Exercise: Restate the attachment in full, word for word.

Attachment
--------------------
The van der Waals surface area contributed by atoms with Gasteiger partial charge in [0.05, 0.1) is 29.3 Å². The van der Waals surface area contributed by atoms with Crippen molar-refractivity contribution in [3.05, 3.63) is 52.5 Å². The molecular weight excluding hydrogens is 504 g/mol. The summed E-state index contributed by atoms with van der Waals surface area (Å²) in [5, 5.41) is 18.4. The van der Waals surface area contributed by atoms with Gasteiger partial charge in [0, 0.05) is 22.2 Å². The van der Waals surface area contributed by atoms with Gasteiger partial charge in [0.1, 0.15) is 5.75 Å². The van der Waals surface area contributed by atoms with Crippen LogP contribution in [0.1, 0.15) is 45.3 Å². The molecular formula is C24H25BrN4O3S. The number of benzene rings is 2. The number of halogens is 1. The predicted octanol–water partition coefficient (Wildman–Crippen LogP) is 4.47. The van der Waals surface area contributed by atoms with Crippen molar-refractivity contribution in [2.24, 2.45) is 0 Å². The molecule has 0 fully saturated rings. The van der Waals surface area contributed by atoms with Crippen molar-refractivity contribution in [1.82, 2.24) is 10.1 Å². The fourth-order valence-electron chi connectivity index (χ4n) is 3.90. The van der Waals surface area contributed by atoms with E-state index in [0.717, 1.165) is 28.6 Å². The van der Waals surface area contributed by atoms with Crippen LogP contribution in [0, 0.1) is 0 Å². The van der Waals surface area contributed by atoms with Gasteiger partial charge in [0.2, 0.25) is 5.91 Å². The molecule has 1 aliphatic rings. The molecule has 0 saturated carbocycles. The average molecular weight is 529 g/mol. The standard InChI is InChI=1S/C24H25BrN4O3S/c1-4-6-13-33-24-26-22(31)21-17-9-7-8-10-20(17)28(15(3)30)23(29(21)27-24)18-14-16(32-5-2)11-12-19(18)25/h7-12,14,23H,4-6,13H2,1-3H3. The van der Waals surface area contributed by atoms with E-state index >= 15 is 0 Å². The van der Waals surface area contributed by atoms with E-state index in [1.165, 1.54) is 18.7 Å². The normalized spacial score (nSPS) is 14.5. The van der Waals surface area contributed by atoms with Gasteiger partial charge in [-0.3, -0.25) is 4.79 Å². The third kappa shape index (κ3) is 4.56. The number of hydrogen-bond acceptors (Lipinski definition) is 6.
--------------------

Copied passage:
The van der Waals surface area contributed by atoms with Gasteiger partial charge in [0.05, 0.1) is 29.3 Å². The van der Waals surface area contributed by atoms with Crippen molar-refractivity contribution in [3.05, 3.63) is 52.5 Å². The molecular weight excluding hydrogens is 504 g/mol. The summed E-state index contributed by atoms with van der Waals surface area (Å²) in [5, 5.41) is 18.4. The van der Waals surface area contributed by atoms with Gasteiger partial charge in [0, 0.05) is 22.2 Å². The van der Waals surface area contributed by atoms with Gasteiger partial charge in [0.1, 0.15) is 5.75 Å². The van der Waals surface area contributed by atoms with Crippen LogP contribution in [0.1, 0.15) is 45.3 Å². The molecular formula is C24H25BrN4O3S. The number of benzene rings is 2. The number of halogens is 1. The predicted octanol–water partition coefficient (Wildman–Crippen LogP) is 4.47. The van der Waals surface area contributed by atoms with Crippen molar-refractivity contribution in [2.24, 2.45) is 0 Å². The molecule has 0 fully saturated rings. The van der Waals surface area contributed by atoms with Crippen molar-refractivity contribution in [1.82, 2.24) is 10.1 Å². The fourth-order valence-electron chi connectivity index (χ4n) is 3.90. The van der Waals surface area contributed by atoms with E-state index in [0.717, 1.165) is 28.6 Å². The van der Waals surface area contributed by atoms with Crippen LogP contribution in [0, 0.1) is 0 Å². The van der Waals surface area contributed by atoms with Gasteiger partial charge in [0.2, 0.25) is 5.91 Å². The molecule has 1 aliphatic rings. The molecule has 0 saturated carbocycles. The average molecular weight is 529 g/mol. The standard InChI is InChI=1S/C24H25BrN4O3S/c1-4-6-13-33-24-26-22(31)21-17-9-7-8-10-20(17)28(15(3)30)23(29(21)27-24)18-14-16(32-5-2)11-12-19(18)25/h7-12,14,23H,4-6,13H2,1-3H3. The van der Waals surface area contributed by atoms with E-state index >= 15 is 0 Å². The van der Waals surface area contributed by atoms with E-state index in [1.165, 1.54) is 18.7 Å². The normalized spacial score (nSPS) is 14.5. The van der Waals surface area contributed by atoms with Gasteiger partial charge in [-0.3, -0.25) is 4.79 Å². The third kappa shape index (κ3) is 4.56. The number of hydrogen-bond acceptors (Lipinski definition) is 6.